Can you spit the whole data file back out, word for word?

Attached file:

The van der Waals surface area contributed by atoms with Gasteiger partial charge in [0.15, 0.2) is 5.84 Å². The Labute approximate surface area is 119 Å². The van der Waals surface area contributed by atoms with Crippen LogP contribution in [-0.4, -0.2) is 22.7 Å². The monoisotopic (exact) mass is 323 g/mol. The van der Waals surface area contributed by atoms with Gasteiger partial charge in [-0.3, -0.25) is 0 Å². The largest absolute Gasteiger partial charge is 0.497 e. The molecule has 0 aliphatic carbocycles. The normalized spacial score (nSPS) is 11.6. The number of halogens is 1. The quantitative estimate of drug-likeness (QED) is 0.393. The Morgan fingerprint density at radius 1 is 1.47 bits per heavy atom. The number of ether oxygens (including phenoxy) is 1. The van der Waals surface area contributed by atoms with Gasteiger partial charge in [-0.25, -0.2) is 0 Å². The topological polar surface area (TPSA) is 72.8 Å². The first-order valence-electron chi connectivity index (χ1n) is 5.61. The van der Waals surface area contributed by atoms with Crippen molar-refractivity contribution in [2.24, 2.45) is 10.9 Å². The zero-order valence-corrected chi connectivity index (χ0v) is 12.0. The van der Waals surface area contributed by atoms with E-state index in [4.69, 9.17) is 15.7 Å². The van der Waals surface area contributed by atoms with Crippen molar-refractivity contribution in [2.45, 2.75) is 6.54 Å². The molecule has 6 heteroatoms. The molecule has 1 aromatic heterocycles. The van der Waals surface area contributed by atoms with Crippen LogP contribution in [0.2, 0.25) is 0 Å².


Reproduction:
The van der Waals surface area contributed by atoms with Gasteiger partial charge in [0.15, 0.2) is 5.84 Å². The Labute approximate surface area is 119 Å². The van der Waals surface area contributed by atoms with Crippen LogP contribution in [-0.4, -0.2) is 22.7 Å². The monoisotopic (exact) mass is 323 g/mol. The van der Waals surface area contributed by atoms with Gasteiger partial charge in [-0.3, -0.25) is 0 Å². The largest absolute Gasteiger partial charge is 0.497 e. The molecule has 0 aliphatic carbocycles. The normalized spacial score (nSPS) is 11.6. The number of halogens is 1. The quantitative estimate of drug-likeness (QED) is 0.393. The Morgan fingerprint density at radius 1 is 1.47 bits per heavy atom. The number of ether oxygens (including phenoxy) is 1. The van der Waals surface area contributed by atoms with Gasteiger partial charge in [-0.25, -0.2) is 0 Å². The topological polar surface area (TPSA) is 72.8 Å². The first-order valence-electron chi connectivity index (χ1n) is 5.61. The van der Waals surface area contributed by atoms with Crippen molar-refractivity contribution in [2.24, 2.45) is 10.9 Å². The zero-order valence-corrected chi connectivity index (χ0v) is 12.0. The van der Waals surface area contributed by atoms with E-state index in [4.69, 9.17) is 15.7 Å². The van der Waals surface area contributed by atoms with Crippen molar-refractivity contribution in [2.45, 2.75) is 6.54 Å². The molecule has 6 heteroatoms. The molecule has 1 aromatic heterocycles. The van der Waals surface area contributed by atoms with Crippen LogP contribution in [0.2, 0.25) is 0 Å².